American Pageant Chapter 12 Summary

Decent Essays
ii. Japanese. The yellow peril that the Japanese presented was on two fronts: militarily and economically. Since Commodore Perry opened the borders of Japan with the help of his fleet, Japan had rapidly modernized. Japan was rapidly industrializing, all the while pushing poor farmers to the United States. In the 50 years since Japan ended isolationism, their military had become so efficient that they were capable of soundly defeating a European power (Russia). This victory lead Japan to desire to be treated as an equal to all other world powers. What eventually came out of this demand was the Gentleman’s Agreement of 1907, which stated that Japan will not allow new immigrants to come to America, but America will allow families…show more content…
Filipino. The thread the Filipinos posed to the United States was that the men were a threat to white women. Since many Filipino men came over for work, they did not bring their women with them, it was basically a bachelor society. The men would dress up in nice suits and go dancing at taxi halls, where they could pay to dance with white women. Now, the men dancing with white women sparked outrage among white men, especially since the women seemed to enjoy the company of the Filipino men. This lead to anti-miscegenation laws targeting the Filipinos. Eventually, the Tydings-Mcduffie Act would free the Philippines as sovereign nation, and thus make the Filipinos in America aliens (So, ).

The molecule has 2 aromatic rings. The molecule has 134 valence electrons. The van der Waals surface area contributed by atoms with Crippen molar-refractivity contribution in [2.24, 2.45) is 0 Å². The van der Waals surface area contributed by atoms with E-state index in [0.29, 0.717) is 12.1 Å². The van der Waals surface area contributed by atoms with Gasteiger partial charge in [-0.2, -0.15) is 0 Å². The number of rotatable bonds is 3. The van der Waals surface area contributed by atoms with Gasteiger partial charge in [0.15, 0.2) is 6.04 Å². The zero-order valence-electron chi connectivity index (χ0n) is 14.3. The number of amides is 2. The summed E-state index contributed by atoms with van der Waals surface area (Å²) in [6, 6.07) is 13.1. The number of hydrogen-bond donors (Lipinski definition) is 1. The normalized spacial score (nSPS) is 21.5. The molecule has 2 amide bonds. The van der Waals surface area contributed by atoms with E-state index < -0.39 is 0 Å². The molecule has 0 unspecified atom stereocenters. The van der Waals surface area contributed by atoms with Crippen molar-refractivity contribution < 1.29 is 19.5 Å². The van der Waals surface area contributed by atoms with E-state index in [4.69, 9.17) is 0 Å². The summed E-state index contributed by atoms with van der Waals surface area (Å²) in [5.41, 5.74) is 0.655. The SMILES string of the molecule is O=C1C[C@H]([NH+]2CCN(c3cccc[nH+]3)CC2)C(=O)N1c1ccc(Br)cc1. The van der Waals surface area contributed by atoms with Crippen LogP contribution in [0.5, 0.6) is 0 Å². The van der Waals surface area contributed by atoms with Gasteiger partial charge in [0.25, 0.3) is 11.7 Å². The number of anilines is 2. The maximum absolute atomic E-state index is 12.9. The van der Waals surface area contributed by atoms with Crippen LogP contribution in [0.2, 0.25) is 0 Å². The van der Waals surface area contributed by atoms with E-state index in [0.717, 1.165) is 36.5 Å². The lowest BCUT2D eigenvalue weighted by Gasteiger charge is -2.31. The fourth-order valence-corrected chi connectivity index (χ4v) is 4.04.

i. Fu Manchu (Evil). This Asian stereotype is always at odds with the white man, and is always after the white woman (Kaku, 119). He has long nails, evil eyes, and a long moustache (Kaku, 119). Nicholas Cage in Grindhouse played the most recent rendition of Fu Manchu. It’s basically a preview for a movie within a movie, where a white man is dressed up as Fu Manchu and is laughing maniacally. ii. Kemosabi (Good). This stereotype consists of the well-meaning, but perhaps a little slow Asian sidekick. I would say that Thao from Gran Turino fits this stereotype. He is a well-meaning kid, but he just can’t seem to fit in or understand the complexities of America. So, he is eventually taken under the wing by an older white man that offers to teach him things
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